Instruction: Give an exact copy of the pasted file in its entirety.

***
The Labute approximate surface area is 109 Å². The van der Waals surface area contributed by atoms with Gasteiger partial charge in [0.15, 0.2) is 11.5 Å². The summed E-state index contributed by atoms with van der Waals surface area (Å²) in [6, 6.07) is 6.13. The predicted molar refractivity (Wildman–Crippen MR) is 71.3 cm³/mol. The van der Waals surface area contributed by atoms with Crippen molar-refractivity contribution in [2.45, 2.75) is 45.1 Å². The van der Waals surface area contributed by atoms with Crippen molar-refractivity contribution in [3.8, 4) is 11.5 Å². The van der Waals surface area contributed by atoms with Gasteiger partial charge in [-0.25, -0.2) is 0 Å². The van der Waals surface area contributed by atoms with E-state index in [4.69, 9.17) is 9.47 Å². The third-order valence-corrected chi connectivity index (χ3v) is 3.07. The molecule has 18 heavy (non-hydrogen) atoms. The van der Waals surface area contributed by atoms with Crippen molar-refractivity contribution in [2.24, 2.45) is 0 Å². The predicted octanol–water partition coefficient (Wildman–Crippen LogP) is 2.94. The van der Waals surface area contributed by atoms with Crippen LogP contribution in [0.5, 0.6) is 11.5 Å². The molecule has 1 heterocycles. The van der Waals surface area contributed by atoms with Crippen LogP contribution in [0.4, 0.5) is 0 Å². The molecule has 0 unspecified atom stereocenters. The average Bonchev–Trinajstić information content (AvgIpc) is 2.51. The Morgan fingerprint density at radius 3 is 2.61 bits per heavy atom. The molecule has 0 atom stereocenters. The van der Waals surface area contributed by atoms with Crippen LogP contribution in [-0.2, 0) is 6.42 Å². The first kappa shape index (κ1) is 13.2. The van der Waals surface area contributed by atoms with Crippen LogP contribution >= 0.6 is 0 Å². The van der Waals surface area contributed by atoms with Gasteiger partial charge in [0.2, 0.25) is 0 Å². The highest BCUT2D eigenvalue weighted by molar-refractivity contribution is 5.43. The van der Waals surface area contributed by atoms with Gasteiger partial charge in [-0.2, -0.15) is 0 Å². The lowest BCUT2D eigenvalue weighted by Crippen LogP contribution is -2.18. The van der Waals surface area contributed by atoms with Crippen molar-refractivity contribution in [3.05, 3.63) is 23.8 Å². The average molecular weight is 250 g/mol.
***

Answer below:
The Labute approximate surface area is 109 Å². The van der Waals surface area contributed by atoms with Gasteiger partial charge in [0.15, 0.2) is 11.5 Å². The summed E-state index contributed by atoms with van der Waals surface area (Å²) in [6, 6.07) is 6.13. The predicted molar refractivity (Wildman–Crippen MR) is 71.3 cm³/mol. The van der Waals surface area contributed by atoms with Crippen molar-refractivity contribution in [2.45, 2.75) is 45.1 Å². The van der Waals surface area contributed by atoms with Crippen molar-refractivity contribution in [3.8, 4) is 11.5 Å². The van der Waals surface area contributed by atoms with Gasteiger partial charge in [-0.25, -0.2) is 0 Å². The van der Waals surface area contributed by atoms with E-state index in [4.69, 9.17) is 9.47 Å². The third-order valence-corrected chi connectivity index (χ3v) is 3.07. The molecule has 18 heavy (non-hydrogen) atoms. The van der Waals surface area contributed by atoms with Crippen molar-refractivity contribution in [2.24, 2.45) is 0 Å². The predicted octanol–water partition coefficient (Wildman–Crippen LogP) is 2.94. The van der Waals surface area contributed by atoms with Crippen LogP contribution in [0.5, 0.6) is 11.5 Å². The molecule has 1 heterocycles. The van der Waals surface area contributed by atoms with Crippen LogP contribution in [0.4, 0.5) is 0 Å². The molecule has 0 unspecified atom stereocenters. The average Bonchev–Trinajstić information content (AvgIpc) is 2.51. The Morgan fingerprint density at radius 3 is 2.61 bits per heavy atom. The molecule has 0 atom stereocenters. The van der Waals surface area contributed by atoms with Crippen LogP contribution in [-0.2, 0) is 6.42 Å². The first kappa shape index (κ1) is 13.2. The van der Waals surface area contributed by atoms with Crippen LogP contribution >= 0.6 is 0 Å². The van der Waals surface area contributed by atoms with Gasteiger partial charge in [0.2, 0.25) is 0 Å². The highest BCUT2D eigenvalue weighted by molar-refractivity contribution is 5.43. The van der Waals surface area contributed by atoms with Gasteiger partial charge in [-0.2, -0.15) is 0 Å². The lowest BCUT2D eigenvalue weighted by Crippen LogP contribution is -2.18. The van der Waals surface area contributed by atoms with Crippen molar-refractivity contribution in [3.05, 3.63) is 23.8 Å². The average molecular weight is 250 g/mol.